Harper to the Cubs, It could happen and why it should

I sit here roughly 900 miles south of Chicago as a lifelong Cubs fan from New Orleans who grew up with Harry Caray instead of after-school specials or cartoons like most kids in the 1980’s.

A prerequisite for Cubs fans is that we think with our hearts above anything else. I am going to explain why the fans are 100 percent correct in their desire to acquire one of the best players in the game and involves thinking beyond our hearts.

The primary issue we keep hearing from the front office is the subject of the luxury tax. The team’s payroll is nearing $200 million but is not quite there according to spotrac.com who has the current payroll listed around $170 million. The luxury tax threshold is $206 million so that is the number to keep in mind as the Cubs’ brass is preaching they must shed some salary to make this potential blockbuster move for Bryce Harper.

The long-term forecast seems realistic as the Cubs could realistically free up around $50 million after next season without compromising the core of the team. Two notable names that account for approximately $33 mil are Cole Hamels and Ben Zobrist who could take pay cuts in their late 30’s to win titles while some of the other pieces are expendable.

We will re-visit the contracts shortly but think about what Bryce Harper brings to the lineup. A left-handed slugger that would be deadly surrounded by Rizzo, Baez, and Bryant who fits the pre-2018 Cubs approach to taking pitches and working counts while also having the ability to put one into the bleachers at any time. Defensively, he is strong as well and would give you a potential outfield of Heyward in the right, Almora in the center, and Harper in left that would be ridiculous. A 6x All-Star and former MVP getting into his prime at age 26 is a no-brainer.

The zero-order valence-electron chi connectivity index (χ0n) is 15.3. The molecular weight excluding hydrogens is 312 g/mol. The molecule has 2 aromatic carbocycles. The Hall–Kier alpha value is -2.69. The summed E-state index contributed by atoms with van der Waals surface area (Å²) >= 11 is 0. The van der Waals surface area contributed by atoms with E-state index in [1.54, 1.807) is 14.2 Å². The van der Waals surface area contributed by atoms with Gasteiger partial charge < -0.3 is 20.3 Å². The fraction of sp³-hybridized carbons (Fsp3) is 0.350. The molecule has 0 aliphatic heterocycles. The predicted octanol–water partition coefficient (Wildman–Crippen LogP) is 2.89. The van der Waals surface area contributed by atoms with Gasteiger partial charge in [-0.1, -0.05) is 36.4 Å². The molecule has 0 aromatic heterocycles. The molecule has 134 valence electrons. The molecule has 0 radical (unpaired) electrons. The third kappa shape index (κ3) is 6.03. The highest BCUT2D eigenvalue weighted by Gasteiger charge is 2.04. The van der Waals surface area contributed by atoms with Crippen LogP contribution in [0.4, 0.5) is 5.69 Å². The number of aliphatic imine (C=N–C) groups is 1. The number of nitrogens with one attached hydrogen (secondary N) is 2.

The Cubs cannot allow the last offseason to ruin this great move in the team’s history. Yes, we know about Tyler Chatwood and Yu Darvish, but there could easily be a rebound for both but remember this team won 95 games without any production from either player.

The Brewers are coming off a division title and are not going away despite losing a few midseason additions to free agency. The Cardinals traded for one of the game’s elite hitters in Paul Goldschmidt and had enough talent overall to be a threat as well. So now for the money dumping that we keep hearing about.

They have made some modest cost-saving moves thus far with the departures of Tommy La Stella, and Drew Smyly and other options remain. As much as I like Brandon Morrow, the transition went smoothly to Pedro Strop becoming the closer, so there are a potential $10 million savings as there is no shortage of teams needing a closer or set up guy with postseason swag. Then there is Chatwood who the team could get creative and pay the 2020 portion of his contract which may entice a deprived pitching team like the Reds, White Sox, and so on. There is another $10 million. I am not Theo Epstein or Jed Hoyer but these types of moves are possible, and with the contracts coming off the following season there are viable options.

Last, let’ s think about it. This organization’s team payroll is less than 40 percent of its revenue and every year I visit the shrine of Wrigley Field it is impossible to ignore the cash-generating juggernaut that the Ricketts family have created near Clark and Addison with a new hotel and a small shopping district all team owned. The fans deserve nothing less as loyal as have been and this move makes too much sense on every level to happen. So worst case scenario pay the damn luxury tax!

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